I think it's confusing only because the original "address" terminology has been so widely used.  But to someone who is completely new-to-bitcoin, that that string of 33 letters is a "code" that lets you send money to that person/wallet.  There are millions of addresses in your wallet, but they all go to the same place:  they all go to one person/wallet.   It should be that your wallet is really your "identity" and addresses are temporary payment codes that the network understands to route the Bitcoins to your wallet.

And not re-using addresses is more of a best-practices thing.  For privacy reasons, and [super-]long-term security reasons (super-long = decades).  A lot of people don't realize the privacy implications of constantly reusing addresses and irrationally decide that it's best to re-use them.  Making them "one-time payment codes" furthers the notion that they should not be re-used unless you have an explicit reason to.  Yes, there are reasonable reasons for doing so, but it should not be the default.

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odolvlobo
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April 23, 2013, 05:10:21 PM
 #9

Your "wallet" is "you", and your "addresses" are "one-time payment codes" to pay "you".  These one-time payment codes could be reused to go to the same person, but it's really bad practice unless they explicitly request it
I wouldn't call them codes, it confuses things  even more. And why would it be not recommended to re-use addresses, except for privacy reasons?

I think it's confusing only because the original "address" terminology has been so widely used.  But to someone who is completely new-to-bitcoin, that that string of 33 letters is a "code" that lets you send money to that person/wallet.  There are millions of addresses in your wallet, but they all go to the same place:  they all go to one person/wallet.   It should be that your wallet is really your "identity" and addresses are temporary payment codes that the network understands to route the Bitcoins to your wallet.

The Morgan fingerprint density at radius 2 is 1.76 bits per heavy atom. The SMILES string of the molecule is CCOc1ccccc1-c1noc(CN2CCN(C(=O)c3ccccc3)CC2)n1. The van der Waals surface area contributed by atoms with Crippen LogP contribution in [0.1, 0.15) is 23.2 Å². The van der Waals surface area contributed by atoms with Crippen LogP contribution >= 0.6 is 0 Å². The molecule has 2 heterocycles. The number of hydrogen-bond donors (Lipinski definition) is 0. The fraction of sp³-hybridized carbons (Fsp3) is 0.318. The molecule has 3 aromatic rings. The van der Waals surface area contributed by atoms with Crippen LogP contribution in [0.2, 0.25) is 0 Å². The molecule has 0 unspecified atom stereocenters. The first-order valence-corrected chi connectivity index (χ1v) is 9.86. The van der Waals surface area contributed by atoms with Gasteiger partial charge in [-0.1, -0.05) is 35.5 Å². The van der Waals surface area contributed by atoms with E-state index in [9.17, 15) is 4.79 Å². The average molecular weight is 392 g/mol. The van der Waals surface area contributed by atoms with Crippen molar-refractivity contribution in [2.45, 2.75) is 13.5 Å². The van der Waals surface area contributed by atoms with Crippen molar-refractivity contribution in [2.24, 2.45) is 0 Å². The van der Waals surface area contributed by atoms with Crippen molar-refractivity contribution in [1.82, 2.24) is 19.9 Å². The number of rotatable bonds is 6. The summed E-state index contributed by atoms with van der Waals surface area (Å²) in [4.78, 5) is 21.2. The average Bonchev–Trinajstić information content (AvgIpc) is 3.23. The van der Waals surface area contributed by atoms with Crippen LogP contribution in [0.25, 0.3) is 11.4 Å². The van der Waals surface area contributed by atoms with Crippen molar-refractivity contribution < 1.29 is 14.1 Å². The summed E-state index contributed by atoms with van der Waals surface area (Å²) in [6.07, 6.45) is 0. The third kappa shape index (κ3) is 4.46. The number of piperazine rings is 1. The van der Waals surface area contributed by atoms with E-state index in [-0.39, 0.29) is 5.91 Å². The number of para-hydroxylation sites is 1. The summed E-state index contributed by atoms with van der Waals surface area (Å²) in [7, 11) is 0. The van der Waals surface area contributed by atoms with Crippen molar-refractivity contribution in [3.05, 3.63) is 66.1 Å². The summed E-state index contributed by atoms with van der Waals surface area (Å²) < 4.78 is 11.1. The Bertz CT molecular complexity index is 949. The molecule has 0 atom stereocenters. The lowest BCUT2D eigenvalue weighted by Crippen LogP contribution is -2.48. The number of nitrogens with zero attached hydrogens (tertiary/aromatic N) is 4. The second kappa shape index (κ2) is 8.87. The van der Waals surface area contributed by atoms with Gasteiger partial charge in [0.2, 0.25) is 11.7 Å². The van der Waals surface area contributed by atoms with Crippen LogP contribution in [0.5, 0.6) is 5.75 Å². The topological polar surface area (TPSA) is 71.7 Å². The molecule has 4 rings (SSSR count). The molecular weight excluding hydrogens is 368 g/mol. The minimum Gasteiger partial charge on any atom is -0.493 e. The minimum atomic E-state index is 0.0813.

I also like the term "payment code". Maybe "payment address" would be better. I think "payment" is a much more accurate description of the function of the address.

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odolvlobo
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April 23, 2013, 05:13:39 PM
 #10

This text at blockchain.info is a source of confusion:

Quote
Bitcoin Address: Addresses are identifiers which you use to send bitcoins to another person.


It would be better if it said:


Bitcoin Address: Addresses are identifiers which you use to receive bitcoins from another person.

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dserrano5
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April 23, 2013, 06:24:01 PM
 #11

This text at blockchain.info is a source of confusion:

Quote
Bitcoin Address: Addresses are identifiers which you use to send bitcoins to another person.


It would be better if it said:


Bitcoin Address: Addresses are identifiers which you use to receive bitcoins from another person.

They are both, depending on who the address belongs to. A bitcoinstore address is an identifier I use to send coins to; an address of mine is an identifier I use to receive coins.

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April 23, 2013, 06:38:13 PM
 #12

I like "one-time payment codes". In retrospect, we should have used that. The UI that came forth out of the "address" idea encourages address reuse and gives people the wrong idea that address=person.

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April 23, 2013, 06:40:29 PM
 #13

Alternatively, I kind of like "Bitcoin routing numbers", which gives it the feel of a bank which people are already somewhat familiar with.  Or something like it.  It gives it the feel of "This code tells the network how to route the money to the person you're paying". 

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April 23, 2013, 07:36:13 PM
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Quote
I've been hacked! I sent X BTC to my address 1xxx..., and now it is all gone!

I believe much of the misunderstanding is due to the term "address". People think of an address as a location, and by extension, as a place to store something. Unfortunately, that is not really how bitcoin addresses work because bitcoin addresses are meant to be temporary.

Btc addresses *are* a place to store something. You send coins to an address, they stay there for all
eternity unless you do something. Problem is, Bitcoin-qt doesn't give you control over what you're doing,
and it has the tendency to hide addresses. In an attempt to not confuse the user, it causes panic.